The School of Don Walker

Several people have used the phrase “old school” when talking about Don Walker. I know what they mean and it is certainly intended as a compliment.

But I want to make sure no one thinks that what Don did as a news reporter and editor for 37 years in Milwaukee was in any way out of date.

The Don Walker approach to news was to get to know all you can about important subjects and to tell what you know to the public in as clear and straight-forward a way as you could. That’s something we need so much these days. That’s why whatever he wrote, whatever subject he was covering, his reporting was a must-read for anyone who wanted to know what was going on.

That’s one big reason – but only one – why Don will be missed. He collapsed and died Friday at home, apparently of a heart attack. He was 62.   

Don worked in a lot of different roles for more than three decades at the Milwaukee Journal and Milwaukee Journal Sentinel. He was a first-rate pro in every assignment.

Since last fall, he worked as a fellow at Marquette Law School, continuing his outstanding coverage for the Journal Sentinel of the hot issues around building a new arena in downtown Milwaukee. The fellowship was established through the Law School’s Sheldon B. Lubar Fund for Public Policy Research. It  was extended several times because Don was doing just what the fellowship intended – he was keeping the public clearly and thoroughly informed on a major policy issue.

Who to call as witnesses to support the praises I offer? Pretty much everyone who ever worked with him. He was a good boss, a good colleague, a good teacher for those new to the newsroom. He was a big ally of anyone and anything that helped make the quality of news reporting and publishing better in Milwaukee.

That leads to a second big reason Don will be so deeply missed. He was a great guy – warm, caring, level-headed, a team player both in the newsroom and everywhere else. Not flashy, not egotistical. Someone who clearly treasured his wife and two sons. Everyone’s friend? You certainly would be convinced of that if you knew how so many people, both in the Journal Sentinel newsroom and beyond, were feeling the last few days.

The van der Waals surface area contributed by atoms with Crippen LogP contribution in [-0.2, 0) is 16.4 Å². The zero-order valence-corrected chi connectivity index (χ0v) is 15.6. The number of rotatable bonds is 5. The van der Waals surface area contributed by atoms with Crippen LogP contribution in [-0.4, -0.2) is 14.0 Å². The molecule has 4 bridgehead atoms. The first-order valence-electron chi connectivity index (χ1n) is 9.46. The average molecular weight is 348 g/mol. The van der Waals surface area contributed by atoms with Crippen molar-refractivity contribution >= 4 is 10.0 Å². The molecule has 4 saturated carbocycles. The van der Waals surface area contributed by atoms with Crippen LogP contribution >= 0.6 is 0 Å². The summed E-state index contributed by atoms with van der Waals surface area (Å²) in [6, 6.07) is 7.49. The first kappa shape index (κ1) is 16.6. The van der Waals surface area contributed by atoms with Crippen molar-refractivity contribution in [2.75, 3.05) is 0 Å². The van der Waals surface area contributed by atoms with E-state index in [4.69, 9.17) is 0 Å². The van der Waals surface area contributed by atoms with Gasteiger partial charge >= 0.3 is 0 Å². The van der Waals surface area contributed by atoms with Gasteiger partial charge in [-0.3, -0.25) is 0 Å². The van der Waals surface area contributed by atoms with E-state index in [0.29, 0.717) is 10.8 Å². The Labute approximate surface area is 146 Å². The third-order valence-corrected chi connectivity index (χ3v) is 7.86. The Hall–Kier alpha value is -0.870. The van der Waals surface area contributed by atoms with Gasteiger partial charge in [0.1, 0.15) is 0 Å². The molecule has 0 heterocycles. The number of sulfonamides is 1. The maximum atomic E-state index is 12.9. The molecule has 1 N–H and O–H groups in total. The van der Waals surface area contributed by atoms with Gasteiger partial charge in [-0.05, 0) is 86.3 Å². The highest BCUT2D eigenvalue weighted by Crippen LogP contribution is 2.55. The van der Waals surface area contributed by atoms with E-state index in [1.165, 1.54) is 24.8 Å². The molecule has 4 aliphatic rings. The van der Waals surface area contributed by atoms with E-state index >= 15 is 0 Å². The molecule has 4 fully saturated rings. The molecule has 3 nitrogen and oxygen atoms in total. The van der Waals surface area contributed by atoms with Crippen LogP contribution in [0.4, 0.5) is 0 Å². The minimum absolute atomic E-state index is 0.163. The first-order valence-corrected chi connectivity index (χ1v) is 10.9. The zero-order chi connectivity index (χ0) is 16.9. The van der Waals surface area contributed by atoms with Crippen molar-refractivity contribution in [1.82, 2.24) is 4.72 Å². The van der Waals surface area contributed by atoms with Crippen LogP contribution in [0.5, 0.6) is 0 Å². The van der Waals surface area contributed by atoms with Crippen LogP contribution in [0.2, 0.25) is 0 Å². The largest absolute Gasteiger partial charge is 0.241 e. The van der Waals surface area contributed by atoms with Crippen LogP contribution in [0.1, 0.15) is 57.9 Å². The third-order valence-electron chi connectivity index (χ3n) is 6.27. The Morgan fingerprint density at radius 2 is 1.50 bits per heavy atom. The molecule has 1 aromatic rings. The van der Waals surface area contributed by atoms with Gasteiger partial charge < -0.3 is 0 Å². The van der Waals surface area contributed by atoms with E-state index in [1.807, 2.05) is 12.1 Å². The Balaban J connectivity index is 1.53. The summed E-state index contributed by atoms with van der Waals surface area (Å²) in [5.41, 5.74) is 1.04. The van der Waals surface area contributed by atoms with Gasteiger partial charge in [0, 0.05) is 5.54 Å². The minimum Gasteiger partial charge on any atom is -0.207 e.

And yes, a third reason is just how sudden his death was.  A long-time runner in great condition, he was, to all appearances, in very good health.

He and I sat in my office for about a half hour late Thursday afternoon, just talking, as we often did. He had officially retired from the Journal Sentinel in December. One of the things we talked about was what he might do when the Law School fellowship ended. He said whatever happened, he’d be happy.

Sixteen hours later, he was dead.

Oh, Don. Oh, my.

Whatever we call your school, it was never old. It was, is, and will be the school of who and what we need more of.  And we who were close to you, we need to be your continuing students.


Visitation for Don Walker will be from 4 to 8 p.m. Thursday at Schmidt & Bartelt Funeral Home, 10121 W. North Ave., Wauwatosa, with a rosary service at 8 p.m.. The funeral will be at 11 a. m. Friday at the Church of the Gesu, 1145 W. Wisconsin Ave. It will be followed by a reception with the family at Eckstein Hall.


This Post Has One Comment

  1. Sue Pierman

    So well said, Alan. He will be deeply missed. I knew him as a very good boss on the national desk, and just an all-around wonderful guy.

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